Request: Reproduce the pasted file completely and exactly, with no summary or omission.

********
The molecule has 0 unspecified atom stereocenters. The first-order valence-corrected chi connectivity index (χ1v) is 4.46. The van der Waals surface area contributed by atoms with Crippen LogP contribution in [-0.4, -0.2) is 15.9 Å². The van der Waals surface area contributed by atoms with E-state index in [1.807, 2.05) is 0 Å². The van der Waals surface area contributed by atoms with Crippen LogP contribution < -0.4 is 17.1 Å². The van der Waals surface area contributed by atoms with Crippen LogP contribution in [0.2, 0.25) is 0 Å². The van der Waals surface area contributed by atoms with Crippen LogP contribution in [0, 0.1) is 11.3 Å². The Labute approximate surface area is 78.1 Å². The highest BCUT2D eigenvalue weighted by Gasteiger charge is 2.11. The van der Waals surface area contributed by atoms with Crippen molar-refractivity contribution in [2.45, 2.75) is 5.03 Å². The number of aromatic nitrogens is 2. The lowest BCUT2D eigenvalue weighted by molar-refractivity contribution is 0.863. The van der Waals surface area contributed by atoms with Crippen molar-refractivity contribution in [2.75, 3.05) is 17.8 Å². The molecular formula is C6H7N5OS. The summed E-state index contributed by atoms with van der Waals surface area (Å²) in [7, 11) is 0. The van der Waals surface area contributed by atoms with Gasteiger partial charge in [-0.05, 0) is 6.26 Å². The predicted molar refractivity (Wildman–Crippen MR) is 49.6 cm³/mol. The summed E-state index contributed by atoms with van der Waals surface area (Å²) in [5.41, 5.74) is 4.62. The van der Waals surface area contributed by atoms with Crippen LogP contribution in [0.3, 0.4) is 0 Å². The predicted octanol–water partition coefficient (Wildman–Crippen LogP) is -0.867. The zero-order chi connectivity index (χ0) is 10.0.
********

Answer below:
The molecule has 0 unspecified atom stereocenters. The first-order valence-corrected chi connectivity index (χ1v) is 4.46. The van der Waals surface area contributed by atoms with Crippen LogP contribution in [-0.4, -0.2) is 15.9 Å². The van der Waals surface area contributed by atoms with E-state index in [1.807, 2.05) is 0 Å². The van der Waals surface area contributed by atoms with Crippen LogP contribution < -0.4 is 17.1 Å². The van der Waals surface area contributed by atoms with Crippen LogP contribution in [0.2, 0.25) is 0 Å². The van der Waals surface area contributed by atoms with Crippen LogP contribution in [0, 0.1) is 11.3 Å². The Labute approximate surface area is 78.1 Å². The highest BCUT2D eigenvalue weighted by Gasteiger charge is 2.11. The van der Waals surface area contributed by atoms with Crippen molar-refractivity contribution in [2.45, 2.75) is 5.03 Å². The number of aromatic nitrogens is 2. The lowest BCUT2D eigenvalue weighted by molar-refractivity contribution is 0.863. The van der Waals surface area contributed by atoms with Crippen molar-refractivity contribution in [2.75, 3.05) is 17.8 Å². The molecular formula is C6H7N5OS. The summed E-state index contributed by atoms with van der Waals surface area (Å²) in [7, 11) is 0. The van der Waals surface area contributed by atoms with Gasteiger partial charge in [-0.05, 0) is 6.26 Å². The predicted molar refractivity (Wildman–Crippen MR) is 49.6 cm³/mol. The summed E-state index contributed by atoms with van der Waals surface area (Å²) in [5.41, 5.74) is 4.62. The van der Waals surface area contributed by atoms with Crippen LogP contribution in [0.3, 0.4) is 0 Å². The predicted octanol–water partition coefficient (Wildman–Crippen LogP) is -0.867. The zero-order chi connectivity index (χ0) is 10.0.